My best recommendation, as someone who runs a marketing firm, is to specialize in one area. For example, we manage all social media, but I’m known for helping people go viral on TikTok. So, that’s the platform people come to us for. In other words, don’t make it your goal to be a generalist; learn a little bit about every platform.

If you want to monetize your social media skills, begin as a specialist: Learn best practices for YouTube videos or how to write the best LinkedIn newsletter. Be a go-to person, not another social media jack-of-all trades.

4. Empathy

Primary Skill for Customer Service

Far be it from us to overlook soft skills, when they’re absolutely essential. It’s been well-documented that the pandemic frayed connections and our ability to connect, so empathy is a key skill that’ll differentiate you on the job.

According to Nidhi Tewari LCSW, emotional intelligence is key: "Being attuned to your clients’ needs is a top high income skill. It means that we anticipate what’s needed by our clients and we give that to them. If we can connect with them deeply and empathetically, ask the right questions, and get to the root challenges, we can offer them support and solutions that address the core struggles. It’s an offering that they can’t afford to say no to and because you attuned to them, they will have an emotional connection to you and your offering, which is what really drives people to invest in your services."

While essential–particularly in client-facing or people-centric roles, empathy and emotional intelligence isn’t something you just list off in the skills section of a resume. This is a skill you can showcase through storytelling in your cover letter and through how you treat everyone in the office (at the job interview, and every other day of the year).

5. Copywriting

Primary Skill for Copywriters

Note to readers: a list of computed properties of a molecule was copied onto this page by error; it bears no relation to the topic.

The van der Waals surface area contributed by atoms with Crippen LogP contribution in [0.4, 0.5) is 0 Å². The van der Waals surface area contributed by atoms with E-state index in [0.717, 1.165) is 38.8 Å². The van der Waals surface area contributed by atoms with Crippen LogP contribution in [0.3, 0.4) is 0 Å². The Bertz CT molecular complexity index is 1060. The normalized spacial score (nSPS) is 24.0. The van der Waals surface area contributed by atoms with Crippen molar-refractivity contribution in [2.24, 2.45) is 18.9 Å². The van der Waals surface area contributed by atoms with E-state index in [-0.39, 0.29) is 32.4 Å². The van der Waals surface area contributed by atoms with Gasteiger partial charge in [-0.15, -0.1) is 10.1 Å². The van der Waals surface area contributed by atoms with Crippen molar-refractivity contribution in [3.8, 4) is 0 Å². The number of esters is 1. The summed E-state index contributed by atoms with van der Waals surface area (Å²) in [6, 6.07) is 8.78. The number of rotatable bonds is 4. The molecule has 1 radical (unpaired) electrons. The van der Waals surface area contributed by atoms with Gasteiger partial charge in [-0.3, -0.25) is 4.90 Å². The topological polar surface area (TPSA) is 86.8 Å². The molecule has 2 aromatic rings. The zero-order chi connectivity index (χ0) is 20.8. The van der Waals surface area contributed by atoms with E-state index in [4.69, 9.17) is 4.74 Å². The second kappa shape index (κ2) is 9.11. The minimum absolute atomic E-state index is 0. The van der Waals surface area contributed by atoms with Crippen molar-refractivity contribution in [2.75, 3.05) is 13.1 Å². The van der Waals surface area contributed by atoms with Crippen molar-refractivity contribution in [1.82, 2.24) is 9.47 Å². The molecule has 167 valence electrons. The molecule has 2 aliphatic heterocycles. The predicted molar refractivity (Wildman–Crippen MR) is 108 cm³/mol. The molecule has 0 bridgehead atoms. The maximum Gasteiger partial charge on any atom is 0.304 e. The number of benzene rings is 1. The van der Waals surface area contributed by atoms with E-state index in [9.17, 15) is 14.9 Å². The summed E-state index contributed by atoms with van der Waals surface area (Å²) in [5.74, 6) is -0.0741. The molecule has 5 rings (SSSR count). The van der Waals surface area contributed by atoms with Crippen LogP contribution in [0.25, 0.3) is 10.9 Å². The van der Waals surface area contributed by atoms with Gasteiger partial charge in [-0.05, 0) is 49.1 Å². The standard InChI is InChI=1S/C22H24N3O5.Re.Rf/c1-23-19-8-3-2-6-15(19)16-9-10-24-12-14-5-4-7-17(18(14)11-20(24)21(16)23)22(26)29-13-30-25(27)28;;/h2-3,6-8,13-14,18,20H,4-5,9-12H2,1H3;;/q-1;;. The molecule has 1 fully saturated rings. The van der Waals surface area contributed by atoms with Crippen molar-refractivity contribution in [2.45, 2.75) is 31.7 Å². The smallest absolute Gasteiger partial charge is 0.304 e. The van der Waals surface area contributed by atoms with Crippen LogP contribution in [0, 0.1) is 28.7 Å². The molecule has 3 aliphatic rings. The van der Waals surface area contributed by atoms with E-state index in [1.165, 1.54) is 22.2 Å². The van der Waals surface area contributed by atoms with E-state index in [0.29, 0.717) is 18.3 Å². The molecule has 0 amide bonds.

This may be a tough truth to read: Copy direct from ChatGPT is identifiable a mile away. It’s kind of like how AI can make beautiful pictures of people, but oftentimes it messes up their hands, giving them a sixth finger or all thumbs.

Ironically, the availability of mass quantities of not-quite-impressive writing has made copywriters more valuable than ever. Copywriters can take that overly flowery, gimmick-y, sales-y, impersonal, AI-generated copy and make it sound like a human wrote it. When AI writing is paired with a strong editor (and the right prompt), the output stays rapid but the quality is exponentially superior.

6. Blue Collar Skills

Primary Skill for Mechanics

It’s been widely-reported that blue collar workers have seen wage increases in the post-pandemic economy. In fact, blue collar work is being touted not only as an option for those without a college degree to make a good living, but also a profession where you can proportionately scale skills and income over time.

No matter how great computers are, if your pipe bursts you need a plumber, and if your car breaks down you need a mechanic, and you keep blowing fuzes, you need an electrician. Blue collar skills are too often overlooked as a well-paying alternative. 

Unsure which skill to start with? One great option is to look at what you enjoy learning or what you have a natural predisposition toward. If computers are your thing, look into AI. If you’re a people person, consider leadership training. For a skill to truly help you earn more, you have to keep you in the equation.